Neviim Tovim, blogs by Gillian Gould Lazarus

The Sense of Having Enemies

Posted on: January 7, 2019

I used to open the book of Psalms at random, looking for inspiration, and was often disappointed to find the author, usually King David, calling on the Almighty to vanquish his, David’s, numerous enemies.

They swarmed about me like bees, but in the name of the Lord I cut them down.(Psalm 118:12)

This wasn’t the verse I was looking for. Generally, I was seeking something to help with a little mild depression. If Saul had written psalms, they probably would have suited my purpose.

Even now, this minute, I open Psalms just to see what will come up, and find:

Thou hast been a refuge for me, a tower of strength in the face of the enemy. (Psalm 61:4)

I follow a Twitter account which quotes ‘They swarmed about me like bees’ in his or her Twitter bio. I can’t remember the name of the account but, like mine, it’s one of those active against online antisemitism. If you mention antisemitism on Twitter, they will swarm about you like bees, make no mistake. If you link antisemitism with Corbyn’s Labour, they will sting if they can.

A journalist from the Jewish Chronicle was kind enough to mention me in an article about fighting antisemitism. The next time I saw my rabbi, the first thing he said was ‘Have there been any repercussions from that article?’ There had not, but a little time has elapsed and I find it is sometimes mentioned in unfriendly accounts.

Twitter is a rough playground. Prior to my activity on Twitter, I wasn’t accused of anything worse than being unworthy of my driving licence. Nowadays, angry tweeters sometimes call me a murderer or a mass murderer, an apologist for infanticide and, more frequently, the paid agent of a foreign power (one whose national anthem starts with the words ‘Kol od balevav’).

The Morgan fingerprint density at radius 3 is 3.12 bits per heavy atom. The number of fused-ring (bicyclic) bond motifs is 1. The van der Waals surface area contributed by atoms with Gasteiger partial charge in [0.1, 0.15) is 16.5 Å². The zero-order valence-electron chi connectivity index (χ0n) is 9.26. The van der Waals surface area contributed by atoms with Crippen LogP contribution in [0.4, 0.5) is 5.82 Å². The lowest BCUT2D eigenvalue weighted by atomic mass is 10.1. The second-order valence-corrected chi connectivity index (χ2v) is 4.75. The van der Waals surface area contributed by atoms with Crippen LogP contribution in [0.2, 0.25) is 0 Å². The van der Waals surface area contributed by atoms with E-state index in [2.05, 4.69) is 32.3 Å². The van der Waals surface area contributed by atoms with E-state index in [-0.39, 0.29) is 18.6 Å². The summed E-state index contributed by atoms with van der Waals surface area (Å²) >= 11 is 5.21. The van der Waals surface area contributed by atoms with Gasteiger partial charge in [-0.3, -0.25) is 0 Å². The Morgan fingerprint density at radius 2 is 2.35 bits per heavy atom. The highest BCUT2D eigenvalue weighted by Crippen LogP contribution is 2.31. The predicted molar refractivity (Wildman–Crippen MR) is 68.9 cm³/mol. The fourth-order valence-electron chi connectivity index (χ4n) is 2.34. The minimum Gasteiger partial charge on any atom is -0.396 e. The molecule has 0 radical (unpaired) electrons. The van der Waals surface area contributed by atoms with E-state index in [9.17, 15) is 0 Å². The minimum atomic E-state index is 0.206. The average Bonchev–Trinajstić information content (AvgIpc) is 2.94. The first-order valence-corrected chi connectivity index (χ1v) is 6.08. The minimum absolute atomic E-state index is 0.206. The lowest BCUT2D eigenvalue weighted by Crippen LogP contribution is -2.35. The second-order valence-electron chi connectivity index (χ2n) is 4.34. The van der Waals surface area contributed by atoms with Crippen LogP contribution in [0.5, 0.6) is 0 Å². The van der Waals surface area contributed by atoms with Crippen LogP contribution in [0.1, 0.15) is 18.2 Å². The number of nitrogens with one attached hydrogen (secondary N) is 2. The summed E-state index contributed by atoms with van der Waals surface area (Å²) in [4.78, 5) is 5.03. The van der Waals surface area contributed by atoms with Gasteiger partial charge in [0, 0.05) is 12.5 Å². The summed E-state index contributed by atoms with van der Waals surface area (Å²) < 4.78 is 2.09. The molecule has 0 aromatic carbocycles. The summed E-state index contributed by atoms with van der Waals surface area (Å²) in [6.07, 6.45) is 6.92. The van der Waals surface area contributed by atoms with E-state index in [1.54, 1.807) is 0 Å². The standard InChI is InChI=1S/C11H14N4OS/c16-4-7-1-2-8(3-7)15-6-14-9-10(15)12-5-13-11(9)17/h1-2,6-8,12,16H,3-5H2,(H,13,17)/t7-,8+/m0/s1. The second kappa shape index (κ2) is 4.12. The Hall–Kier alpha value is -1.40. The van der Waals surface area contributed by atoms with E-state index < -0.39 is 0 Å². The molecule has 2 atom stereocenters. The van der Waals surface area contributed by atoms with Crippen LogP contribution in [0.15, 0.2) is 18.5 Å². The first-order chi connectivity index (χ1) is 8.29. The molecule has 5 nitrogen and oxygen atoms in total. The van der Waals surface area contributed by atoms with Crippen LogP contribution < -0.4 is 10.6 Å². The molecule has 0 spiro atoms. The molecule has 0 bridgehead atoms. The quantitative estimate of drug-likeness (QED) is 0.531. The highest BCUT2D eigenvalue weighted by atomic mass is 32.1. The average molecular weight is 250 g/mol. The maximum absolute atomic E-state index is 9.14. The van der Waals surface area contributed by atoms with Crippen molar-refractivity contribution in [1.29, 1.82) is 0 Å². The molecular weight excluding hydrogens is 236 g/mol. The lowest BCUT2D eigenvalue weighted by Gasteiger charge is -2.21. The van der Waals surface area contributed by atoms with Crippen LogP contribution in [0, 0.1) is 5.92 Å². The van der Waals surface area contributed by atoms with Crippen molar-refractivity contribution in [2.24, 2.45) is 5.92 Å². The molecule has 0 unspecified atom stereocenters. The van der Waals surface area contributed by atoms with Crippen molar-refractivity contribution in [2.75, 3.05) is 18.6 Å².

My own experiences of hostile reaction on Twitter are a microcosm – a nanocosm – of those who are prominent in the fields of entertainment, journalism, and politics; celebrities in other words. This month, a young Jewish woman, famous for her television appearances, is the victim of the usual accusations, insults and gibes, because she has spoken about the problem of antisemitism on the left. It makes me inexpressibly sad to see the torrents of ill will which have come her way.

A Jewish lawyer who happens to have a debilitating physical illness received tweets wishing for his death. He replied in kind and was penalized by the Law Society. On Twitter, an enemy will ‘dox’ (or is it ‘doxx’?) you if they can, contacting your employers, especially if you are a professional or hold a position of responsibility.

This is not something I personally have to worry about, as a retired Waterstones grunt, but I worry a great deal about the possible injury to others who fight the good fight.

Rabbi Lord Sacks, esteemed for his scholarly books promoting interfaith harmony,  last year accused Jeremy Corbyn of antisemitism, following the ‘English irony’ video.  The obloquy from some of  Mr Corbyn’s supporters was eye-wateringly vindictive. Rabbi Sacks had made a provocative and courageous statement and it gave comfort to some who were afraid to say as much openly. I thought, ‘Now that Rabbi Sacks has spoken about it, they’ll understand.’ That was very far from the truth.

I have seen my own name and profile photo, like a Wanted poster, on the Twitter timelines of people who block me. They warn others about my account and say I am in league with their most feared adversaries.

There is a comfort in online solidarity – being ‘in league’ – for all of us, on all sides. This is true for me and true for those who post about me from behind a block. Yes, one feels friendship for a supportive group – for any support at all, because the fact is, they do now swarm about us like bees. I understand that these ‘enemies’ see us likewise as swarming around them and around Jeremy Corbyn. I can imagine what that feels like and the anxiety they suffer is not to anyone’s advantage. These people who call us ‘Chosenites,’ ‘Khazars’ and ‘Zionazis’ nevertheless are the enemies I have now acquired.